Love, Loss and an Imposter in the Kitchen

Psilotum, has skinny green stems with some tiny green balls on them. i i

Psilotum lacks both roots and leaves and is structurally similar to an ancient plant. Recent molecular systematic studies suggest that it is not nearly as old as it appears to be. University of Wisconsin Plant Teaching Collection hide caption

itoggle caption University of Wisconsin Plant Teaching Collection
Psilotum, has skinny green stems with some tiny green balls on them.

Psilotum lacks both roots and leaves and is structurally similar to an ancient plant. Recent molecular systematic studies suggest that it is not nearly as old as it appears to be.

University of Wisconsin Plant Teaching Collection
Oliver Sacks i i

Oliver Sacks, renowned author and neurologist, is also a lover of ancient plants. Photo by Elena Seibert, courtesy of Oliver Sacks hide caption

itoggle caption Photo by Elena Seibert, courtesy of Oliver Sacks
Oliver Sacks

Oliver Sacks, renowned author and neurologist, is also a lover of ancient plants.

Photo by Elena Seibert, courtesy of Oliver Sacks

The plant was a gift.

It was an odd gift to be sure. The plant was a thin strand of green stem, with a top that branched and produced a little green ball. It had no flowers, no leaves, nothing you could call pretty.

But Oliver Sacks loved it. He put it in a pot.

The pot sat in a favored spot in his kitchen in Greenwich Village.

And when he was asked: "What's with the ugly wiry thing in your kitchen?," he would sigh and say that, while it looked very plain, it had a remarkable story. And then he would tell the story.

Back in the late 1990s, Dr. Oliver Sacks, renowned author, neurologist and fern lover, was lecturing at Brown University. As a thank you gift, a professor there gave him a psilotum. Psilotum may not look like much, but Oliver loved ancient plants and knew that botanists had declared that these plain little stalks were a very, very old species — so ancient they first evolved about half a billion years ago during the Silurian era.

The First Terrestrial Plant Ever?

Back then all living things — everything — lived in the sea. Underwater, there were early fish and trilobites. You could find seaweed and some green plants, but there was nothing on land. The earth, the dry earth, was all rock. Totally bare.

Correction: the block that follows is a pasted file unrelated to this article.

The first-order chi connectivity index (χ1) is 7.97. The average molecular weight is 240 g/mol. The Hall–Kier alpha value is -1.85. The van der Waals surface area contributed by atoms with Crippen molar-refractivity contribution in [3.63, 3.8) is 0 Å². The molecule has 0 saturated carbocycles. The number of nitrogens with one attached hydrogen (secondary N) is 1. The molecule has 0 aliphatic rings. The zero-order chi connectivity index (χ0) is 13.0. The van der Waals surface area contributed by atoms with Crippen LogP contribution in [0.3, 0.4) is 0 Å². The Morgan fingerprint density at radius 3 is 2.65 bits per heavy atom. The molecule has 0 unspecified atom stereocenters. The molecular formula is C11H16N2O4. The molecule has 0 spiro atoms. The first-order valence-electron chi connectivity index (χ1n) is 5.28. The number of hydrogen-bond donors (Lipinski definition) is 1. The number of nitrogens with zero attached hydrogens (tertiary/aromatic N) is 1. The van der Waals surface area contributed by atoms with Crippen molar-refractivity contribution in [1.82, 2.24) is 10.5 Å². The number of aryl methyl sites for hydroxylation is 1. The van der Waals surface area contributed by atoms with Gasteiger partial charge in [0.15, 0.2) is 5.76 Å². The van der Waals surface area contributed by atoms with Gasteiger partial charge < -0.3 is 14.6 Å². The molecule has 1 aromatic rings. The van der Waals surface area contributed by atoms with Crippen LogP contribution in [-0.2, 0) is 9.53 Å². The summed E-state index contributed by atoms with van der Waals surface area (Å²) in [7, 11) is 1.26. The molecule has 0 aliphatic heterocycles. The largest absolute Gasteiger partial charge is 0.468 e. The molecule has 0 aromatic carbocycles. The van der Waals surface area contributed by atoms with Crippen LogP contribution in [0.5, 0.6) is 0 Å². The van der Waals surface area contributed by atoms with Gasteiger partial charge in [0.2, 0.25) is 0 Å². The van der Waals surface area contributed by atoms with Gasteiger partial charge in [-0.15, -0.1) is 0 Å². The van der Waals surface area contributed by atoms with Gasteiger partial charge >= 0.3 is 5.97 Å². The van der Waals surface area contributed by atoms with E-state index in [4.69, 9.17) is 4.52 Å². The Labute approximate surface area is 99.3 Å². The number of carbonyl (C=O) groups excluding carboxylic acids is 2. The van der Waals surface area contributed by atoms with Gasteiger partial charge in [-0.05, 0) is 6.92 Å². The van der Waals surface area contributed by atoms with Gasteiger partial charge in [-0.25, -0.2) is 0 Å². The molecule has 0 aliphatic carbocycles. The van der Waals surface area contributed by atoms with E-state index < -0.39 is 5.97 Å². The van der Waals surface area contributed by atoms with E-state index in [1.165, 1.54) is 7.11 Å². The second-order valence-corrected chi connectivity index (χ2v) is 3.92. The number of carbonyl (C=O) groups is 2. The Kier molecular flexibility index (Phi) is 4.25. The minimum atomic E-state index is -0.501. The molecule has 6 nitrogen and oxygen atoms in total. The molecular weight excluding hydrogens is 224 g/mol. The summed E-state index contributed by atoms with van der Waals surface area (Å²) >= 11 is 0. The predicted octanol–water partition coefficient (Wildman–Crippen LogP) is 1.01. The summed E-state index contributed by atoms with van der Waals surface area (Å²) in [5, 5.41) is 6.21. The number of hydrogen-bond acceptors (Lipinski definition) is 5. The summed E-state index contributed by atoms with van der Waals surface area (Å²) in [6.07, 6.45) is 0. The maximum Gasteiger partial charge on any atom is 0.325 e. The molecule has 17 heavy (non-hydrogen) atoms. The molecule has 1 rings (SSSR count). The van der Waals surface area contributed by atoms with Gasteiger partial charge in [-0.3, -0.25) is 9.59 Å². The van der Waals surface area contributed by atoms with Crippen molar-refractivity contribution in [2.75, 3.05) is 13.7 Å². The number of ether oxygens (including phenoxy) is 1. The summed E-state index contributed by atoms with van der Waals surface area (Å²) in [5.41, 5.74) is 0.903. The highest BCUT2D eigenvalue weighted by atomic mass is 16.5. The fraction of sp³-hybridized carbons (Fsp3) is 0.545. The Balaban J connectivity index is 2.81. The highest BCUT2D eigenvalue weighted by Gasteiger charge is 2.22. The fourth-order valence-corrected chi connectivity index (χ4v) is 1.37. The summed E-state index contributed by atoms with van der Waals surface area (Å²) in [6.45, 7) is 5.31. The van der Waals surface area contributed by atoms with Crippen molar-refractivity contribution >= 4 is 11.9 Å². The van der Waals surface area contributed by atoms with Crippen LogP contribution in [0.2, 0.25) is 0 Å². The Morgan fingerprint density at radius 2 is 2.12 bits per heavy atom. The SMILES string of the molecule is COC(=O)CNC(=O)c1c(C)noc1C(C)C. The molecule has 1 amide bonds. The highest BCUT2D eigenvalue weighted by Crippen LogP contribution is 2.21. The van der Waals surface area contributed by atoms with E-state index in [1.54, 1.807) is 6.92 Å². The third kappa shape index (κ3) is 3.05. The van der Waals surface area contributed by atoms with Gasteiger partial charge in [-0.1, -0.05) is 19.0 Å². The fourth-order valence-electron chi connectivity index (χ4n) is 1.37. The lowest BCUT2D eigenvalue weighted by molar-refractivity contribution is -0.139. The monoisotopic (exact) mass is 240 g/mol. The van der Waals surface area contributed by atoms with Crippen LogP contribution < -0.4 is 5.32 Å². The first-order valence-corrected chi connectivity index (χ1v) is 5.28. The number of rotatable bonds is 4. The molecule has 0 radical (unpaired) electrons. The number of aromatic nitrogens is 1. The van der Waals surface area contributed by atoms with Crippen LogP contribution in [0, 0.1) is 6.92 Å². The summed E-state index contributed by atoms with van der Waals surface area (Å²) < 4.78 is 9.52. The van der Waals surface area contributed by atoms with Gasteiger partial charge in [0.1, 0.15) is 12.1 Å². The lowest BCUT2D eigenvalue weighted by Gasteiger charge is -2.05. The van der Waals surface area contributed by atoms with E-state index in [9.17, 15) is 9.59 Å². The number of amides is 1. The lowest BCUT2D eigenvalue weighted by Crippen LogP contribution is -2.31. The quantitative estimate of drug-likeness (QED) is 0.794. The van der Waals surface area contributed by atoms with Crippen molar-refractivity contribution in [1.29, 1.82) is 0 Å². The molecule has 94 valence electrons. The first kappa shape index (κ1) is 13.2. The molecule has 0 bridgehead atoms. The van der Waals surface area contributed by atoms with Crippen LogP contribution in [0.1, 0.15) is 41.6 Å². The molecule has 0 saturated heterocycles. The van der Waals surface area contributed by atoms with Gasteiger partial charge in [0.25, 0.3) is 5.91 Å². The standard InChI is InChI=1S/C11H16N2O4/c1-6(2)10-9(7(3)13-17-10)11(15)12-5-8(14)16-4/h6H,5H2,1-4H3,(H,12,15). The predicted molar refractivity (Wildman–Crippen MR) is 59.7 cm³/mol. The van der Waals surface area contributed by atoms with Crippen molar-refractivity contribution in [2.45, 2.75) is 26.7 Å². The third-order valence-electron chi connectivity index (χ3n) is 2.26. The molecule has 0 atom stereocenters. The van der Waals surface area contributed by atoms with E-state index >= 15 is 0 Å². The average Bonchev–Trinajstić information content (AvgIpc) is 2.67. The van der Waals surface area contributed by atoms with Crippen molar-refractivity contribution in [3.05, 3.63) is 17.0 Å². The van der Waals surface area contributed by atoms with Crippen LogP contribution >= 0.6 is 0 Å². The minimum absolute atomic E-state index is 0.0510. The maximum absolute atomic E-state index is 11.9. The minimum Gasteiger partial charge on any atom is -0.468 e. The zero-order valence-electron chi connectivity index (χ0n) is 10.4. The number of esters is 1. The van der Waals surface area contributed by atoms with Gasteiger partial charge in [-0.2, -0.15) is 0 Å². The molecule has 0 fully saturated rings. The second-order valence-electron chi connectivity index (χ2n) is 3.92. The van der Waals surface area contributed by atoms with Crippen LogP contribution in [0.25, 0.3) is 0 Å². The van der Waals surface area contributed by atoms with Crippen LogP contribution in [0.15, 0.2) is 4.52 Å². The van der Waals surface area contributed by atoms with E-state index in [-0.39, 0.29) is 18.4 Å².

That was until a group of plants called psilophytes, including psilotum, scientists said, poked their heads out of the water at low tide and, for the first time, created a blush of green on the surface of the planet.

So psilotum, then, were legendary pioneers — the first land dwellers — and after them came leafy plants, the first ferns, and then cone-bearing plants. Much later came flowering plants and, soon, the world was filled with colorful, self-advertising, glamorous-looking life forms that got all the attention. And yet, all the while, boring, ignorable, ugly psilotum stuck around, the books said. It was the pioneer that everybody forgot. Except a few die-hard ancient plant lovers, like Oliver.

A Life Or Death Struggle

Our story, broadcast on NPR's Day To Day (you can hear it by pressing the "Listen" button up above) describes first how Oliver's plant was attacked by sapsuckers, how he fought back with cotton swabs, alcohol, conceptual art and dioramas (don't ask, just listen), how the plant, alas, succumbed — and how he mourned.

And then, the telephone rang.

The Phone Call

It was a biologist friend calling to say that he'd just read that psilotum had recently had its genome described and that, to everyone's amazement, this botanically famous pioneer from half a billion years ago was actually an imposter.

It looked almost exactly like ancient psilophyte fossils from the Silurian Era — same shape, same size, same details — and yet, while it's outside looked old, its inside was relatively modern. It seemed to be a drastically simple version of a fern.

Oliver was doubly saddened.

He'd not only lost his houseplant, which has been "cremated" — but he lost the thing he prizes more than anything: a ripping good yarn. What sat in his kitchen was not the last remnant of a noble, quiet, modest species that changed the world. What sat in his kitchen was a skinny fern.

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